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    MY source of Information? How about 40 plus years and numerous tech schools working on Fighter aircraft and Cargo planes. I worked it all Hydraulics, fuel, oxygen and nitrogen systems. I know what I am doing also.

    Viton uses colored Clay as a filler or it uses denser carbon which results in a black color. I am sure the fettle box has been supplying perfectly grand seals.

    http://www.gasketing.net/rubber.htm

    Fluorocarbon (Viton, FKM or Fluorel) Fluorocarbon (FKM) is a high tech. elastomer designed for extreme heat, oil and chemical resistance. Viton resists aliphalactic aromatic and halogenated hydrocarbons, concentrated acids, alkalis, animal and vegetable oils.- 75 durometer is preferred. Avoid colored (brown or green) grades; the clay fillers used to replace carbon black are subject to chemical attack. Temperature range: -20 F to +400 F

    http://www.pspglobal.com/viton-properties.html

    http://www.pspglobal.com/viton-lasts-longer.html

    I am just suggesting you decide.
     
  13. Spiritburner

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    @HercL4D2 Just to clarify Ken wasn't referring to Fettlebox as the source of blue Viton.

    Fettlebox only supply black.

    As Viton was developed for the USAF & with your experience I'm sure you know your stuff!

    Is coloured viton still better than nitrile though with regard to how long before it turns to mush?
     
  14. Spiritburner

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    I do find that a little frustrating especially when Fettlebox kits & options are 'copied' using inferior material.

    If their washers were viton they'd say so!
     
  15. HercL4D2

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    Let us not get stuck on the word Viton as a mark of superior quality gasket material. Viton is only the trade Mark name of a fluoroelastomer category that was developed by Dupont.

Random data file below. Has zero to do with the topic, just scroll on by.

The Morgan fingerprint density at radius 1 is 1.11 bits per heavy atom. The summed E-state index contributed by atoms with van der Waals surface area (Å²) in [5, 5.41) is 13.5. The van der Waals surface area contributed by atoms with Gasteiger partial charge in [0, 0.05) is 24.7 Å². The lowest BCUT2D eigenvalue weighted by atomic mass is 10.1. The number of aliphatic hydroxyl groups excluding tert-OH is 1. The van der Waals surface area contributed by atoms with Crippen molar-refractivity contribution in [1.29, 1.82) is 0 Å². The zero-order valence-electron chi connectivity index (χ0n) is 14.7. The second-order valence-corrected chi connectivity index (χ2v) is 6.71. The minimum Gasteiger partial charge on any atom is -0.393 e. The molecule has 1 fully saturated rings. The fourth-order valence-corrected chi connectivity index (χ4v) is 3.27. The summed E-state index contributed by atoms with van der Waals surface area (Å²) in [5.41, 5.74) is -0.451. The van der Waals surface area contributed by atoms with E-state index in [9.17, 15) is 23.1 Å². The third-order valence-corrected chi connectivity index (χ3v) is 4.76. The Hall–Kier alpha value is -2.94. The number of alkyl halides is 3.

FKM is the ASTM designation for the fluoroelastomer category. It is not a mark of quality. Not all FKMs are equivalent, and some may fall short on desired performance.

    Viton has been abused by manufactures all over the world. Unless you are getting Dupont made fluoroelastomer called Viton any thing may happen. Viton was not invented until 1958 by Dupont, However the fluoroelastomer category of rubber was driven by the AXIS powers control of rubber production During WW2.

    The terms FPM, FKM and Viton® very often cause confusion and lead to incorrect interpretations.
    All of these designations actually stand for one single base material:fluoro rubber.


    FPM was developed in Austria which is a gasket material also. Trade name is ZruElast FPM.

    It may be that the MUSHY effect came from these guys. http://www.alibaba.com/showroom/different-color-viton-o-ring.html

    Personally I have my own source of Mil-Spec Dupont Viton rubber I have made all my gasket material from.

    I can just about guarantee that the Coleman infantry stoves inside the U.S. war supplies used Nitrile Gaskets not fluoroelastomer gaskets. So back in the day Nitrile is what was used and should still work today. WE humans have move on since then. I personally think the best gasket material to use is pure copper backed up with A dash of PTFE Jet Lube V2 on the threads.
     
    Last edited: Jan 6, 2016
  16. HercL4D2

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  17. magikbus

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    OK so now I'm really confused. The chart from oringsusa above shows that for kerosene and naptha (which should cover Coleman fuel and kerosene (paraffin) both Nitrile and flouroelastomer (Viton's name by dupont) should be good?????
    Stan
     
  18. geeves

    geeves New Zealand Subscriber

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    problem is there is nitrile and nitrile. Some is plenty good enough but some is not and you cant tell which is which. Viton is always good and has a better temperature range although a stove running at temperatures high enough to effect the rubber seals probably has bigger problems
     
  19. HercL4D2

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    Ill try to make this simple but with some history. N-BR =NBR means rubber from trees with added carbon equals bunna rubber which equals NITRILE Nitrile Buna Rubber. It is black. the Japenese started a war long before we got sucked into it they managed to capture and control most of the rubber producing plantations in their area of invasion. Effectively cutting off our supply of Rubber. What stocks the U.S.A. had were converted to war material.

    The U.S.A. Chemists started to invent what is called FKM a Flouroelastomer from what? Oil and polymers and their little chem sets? ( I fell asleep in that part of the class ) with success. Similar but slightly better than Nitrile in some fluids. The only difference with the Flouroelastomer and Viton is this. Viton is the trade mark name of Dupont given to their version of a Flouroelastomer. I say "of a Flouroelastomer" because they like Coca Cola will not give up a trade secret. It does not mean You should only buy the Viton Brand.

    IF Viton - then Viton A is what you are looking for. https://en.wikipedia.org/wiki/Fluoroelastomer#Composition

    Heat plus time equals degradation of everything.

    Nitrile covers them all
     
  20. gieorgijewski